Feeling creative?

Feeling creative?

Creative accounting reared its ugly head in the 1970s. We examine whether the recession has encouraged artistic impression in accounts

After previous recessions, many businesses used creative accounting to
improve their stated financial position. Today, companies may be tempted to do
the same, believing that it will help them to obtain credit from suppliers,
reassure customers, attract investors or support the share price. Yet after a
string of scandals, “creative accounting” is a highly pejorative term that few
companies want linked to their corporate brand. Moreover, it may not even be
useful in the short or long-term.

Few examples of creative accounting are actually criminal, like Enron.
Generally, companies follow the relevant accounting rules, but deviate from them
in principle and spirit. In part, this reflects the limitations of accounting
standards. UK GAAP minimised creative accounting, but listed companies must
comply with international accounting standards, which introduced grey areas that
may be exploited.

The Enron effect
Enron led to a tightening of revenue recognition rules under US GAAP, with
specific guidance for software and telecoms companies where bundling can result
in aggressive practices. For example, a telecoms customer may sign a two year
contract that includes free calls and a free handset.

The company may decide to book a proportion of revenues up front rather than
across the term of the contract and attribute income to the sale of the “free”
handset. In 2007, Dell was forced to restate its accounts for the previous four
years partly because of the auditor’s concerns over aggressive revenue
recognition. By comparison, Cisco is cautious in reporting revenues, so
investors tend to hold it in high regard. The IAS on revenue recognition will be
revised by 2012.

Arguably, we did not learn the full lesson of Enron and there was a
subsequent failure in the IAS regarding non-consolidation of entities, as
evidenced by the off balance sheet investment vehicles employed by banks and
financial institutions in the past decade.

Still in use
Depreciation can be used to inflate profits simply by increasing the useful life
of an asset and spreading the charge over a longer period of time, but some
cases have attracted criticism. For example, BAA depreciates its premises over
20 to 100 years; it is likely the high capital cost of building new terminals
would completely wipe out the company’s profits otherwise.

Yet under Ferrovial’s ownership the depreciation on London Heathrow Terminals
One and Two has been accelerated, as it became clear the depreciation period
would outlast the terminals’ useful life and demolition. The relevant IAS allows
companies to review and extend depreciation periods if adequate reason is given
and the company’s auditors are willing to sign it off, as was the case with BAA.

Fair value is another accounting treatment that can be used creatively. It
has not received the same criticism as revenue recognition or non-consolidation.
The IAS on fair value is less prescriptive so its application can vary from
company to company. Some banks and financial institutions are booking a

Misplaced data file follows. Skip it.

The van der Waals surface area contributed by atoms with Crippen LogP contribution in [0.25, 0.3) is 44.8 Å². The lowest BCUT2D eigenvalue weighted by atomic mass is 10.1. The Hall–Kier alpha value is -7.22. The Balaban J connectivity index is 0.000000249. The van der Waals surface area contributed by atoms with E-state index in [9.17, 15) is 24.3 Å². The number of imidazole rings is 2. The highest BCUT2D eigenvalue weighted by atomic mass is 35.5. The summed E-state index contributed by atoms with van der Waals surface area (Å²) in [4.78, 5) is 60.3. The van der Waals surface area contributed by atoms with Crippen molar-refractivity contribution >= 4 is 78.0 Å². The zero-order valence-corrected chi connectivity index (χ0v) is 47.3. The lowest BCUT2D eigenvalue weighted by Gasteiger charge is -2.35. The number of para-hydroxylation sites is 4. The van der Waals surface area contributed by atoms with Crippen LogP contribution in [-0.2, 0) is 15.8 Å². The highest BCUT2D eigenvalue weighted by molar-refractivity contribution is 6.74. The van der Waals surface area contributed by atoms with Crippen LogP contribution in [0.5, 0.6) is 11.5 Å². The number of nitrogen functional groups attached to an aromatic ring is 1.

contribution to profits by fair valuing their own borrowings. For example, one
major bank used fair value to book gains on its own borrowings of more than
£1.5m in 2008. However, in the long term this debt is likely to be redeemed at
its original level, at which point the institution will have to book a
corresponding loss.

Accounting for pensions also receives less media attention, but is
increasingly important as more schemes are in deficit. It is a complex area,
filled with jargon that is poorly understood beyond specialists in the field.
Under IAS 19, an organisation’s full pension deficit may be shown on the balance
sheet, offering stakeholders an accurate picture of the company’s liabilities.
Alternatively, the company can adopt the “corridor” method, where actuarial
losses on the pension scheme can be recognised over time, lessening the immedia
te impact.

Companies can also benefit from a one-off boost to profits by changing the
way they value their inventories. Under IAS, if stock is in the right location
then it is deemed to be more valuable. Therefore, transport costs may be added
to the value of stock rather than treated as an expense. However, the company
will then need to use the same valuation method going forward and will report
lower margins when it sells the stock to customers in the future. Yet this may
not be visible to analysts or investors, particularly if the stock is sold on
over a long period of time. As with many other grey areas in IAS, there is
discussion about restricting this provision in future.

The drawbacks
There are three main disadvantages to creative accounting. First, rating
agencies and company analysts are recovering from two major market shocks in the
past decade ­ the dotcom bubble and the credit crunch. They have been stung by
criticism for not scrutinising corporate results. From now, on the underlying
figures will be examined even more closely. If creative accounting techniques
are used, the inherent weaknesses in the company’s position will be highlighted,
not camouflaged.

Second, many of the most popular tricks have been used over a long period of
time and rating agencies, analysts and investors are well-versed in spotting
them. Contrary to the objective, employing such techniques may have a negative
impact on the company’s reputation. Market sentiment is likely to favour those
that are more conservative in their reporting.

Finally, if a company uses creative accounting to recognise profits earlier
than would otherwise be the case, the time will come to balance the books. The
company may need to book corresponding losses just as the economy recovers.

Pat Eckersall is training consultant at CTG, a division of the ILX Group

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